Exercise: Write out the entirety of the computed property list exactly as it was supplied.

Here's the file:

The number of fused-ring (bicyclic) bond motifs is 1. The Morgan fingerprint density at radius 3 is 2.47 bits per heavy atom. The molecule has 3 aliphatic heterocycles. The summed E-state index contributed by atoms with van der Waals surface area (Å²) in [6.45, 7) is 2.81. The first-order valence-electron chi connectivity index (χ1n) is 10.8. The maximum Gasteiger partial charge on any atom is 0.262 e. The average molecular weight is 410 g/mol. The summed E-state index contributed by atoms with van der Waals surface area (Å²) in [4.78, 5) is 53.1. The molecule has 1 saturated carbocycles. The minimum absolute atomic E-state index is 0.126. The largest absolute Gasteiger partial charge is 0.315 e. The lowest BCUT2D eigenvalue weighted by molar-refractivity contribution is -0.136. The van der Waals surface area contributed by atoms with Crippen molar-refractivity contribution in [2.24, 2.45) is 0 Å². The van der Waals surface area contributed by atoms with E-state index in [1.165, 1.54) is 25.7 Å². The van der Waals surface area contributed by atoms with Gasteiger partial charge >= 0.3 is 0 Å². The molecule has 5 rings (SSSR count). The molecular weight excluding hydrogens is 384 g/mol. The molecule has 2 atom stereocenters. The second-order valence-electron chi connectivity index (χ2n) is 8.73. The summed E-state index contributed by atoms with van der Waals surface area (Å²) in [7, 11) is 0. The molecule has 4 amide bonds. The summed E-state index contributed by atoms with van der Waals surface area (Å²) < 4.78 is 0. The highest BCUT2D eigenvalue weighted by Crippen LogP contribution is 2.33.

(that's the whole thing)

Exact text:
The number of fused-ring (bicyclic) bond motifs is 1. The Morgan fingerprint density at radius 3 is 2.47 bits per heavy atom. The molecule has 3 aliphatic heterocycles. The summed E-state index contributed by atoms with van der Waals surface area (Å²) in [6.45, 7) is 2.81. The first-order valence-electron chi connectivity index (χ1n) is 10.8. The maximum Gasteiger partial charge on any atom is 0.262 e. The average molecular weight is 410 g/mol. The summed E-state index contributed by atoms with van der Waals surface area (Å²) in [4.78, 5) is 53.1. The molecule has 1 saturated carbocycles. The minimum absolute atomic E-state index is 0.126. The largest absolute Gasteiger partial charge is 0.315 e. The lowest BCUT2D eigenvalue weighted by molar-refractivity contribution is -0.136. The van der Waals surface area contributed by atoms with Crippen molar-refractivity contribution in [2.24, 2.45) is 0 Å². The van der Waals surface area contributed by atoms with E-state index in [1.165, 1.54) is 25.7 Å². The van der Waals surface area contributed by atoms with Gasteiger partial charge >= 0.3 is 0 Å². The molecule has 5 rings (SSSR count). The molecular weight excluding hydrogens is 384 g/mol. The molecule has 2 atom stereocenters. The second-order valence-electron chi connectivity index (χ2n) is 8.73. The summed E-state index contributed by atoms with van der Waals surface area (Å²) in [7, 11) is 0. The molecule has 4 amide bonds. The summed E-state index contributed by atoms with van der Waals surface area (Å²) < 4.78 is 0. The highest BCUT2D eigenvalue weighted by Crippen LogP contribution is 2.33.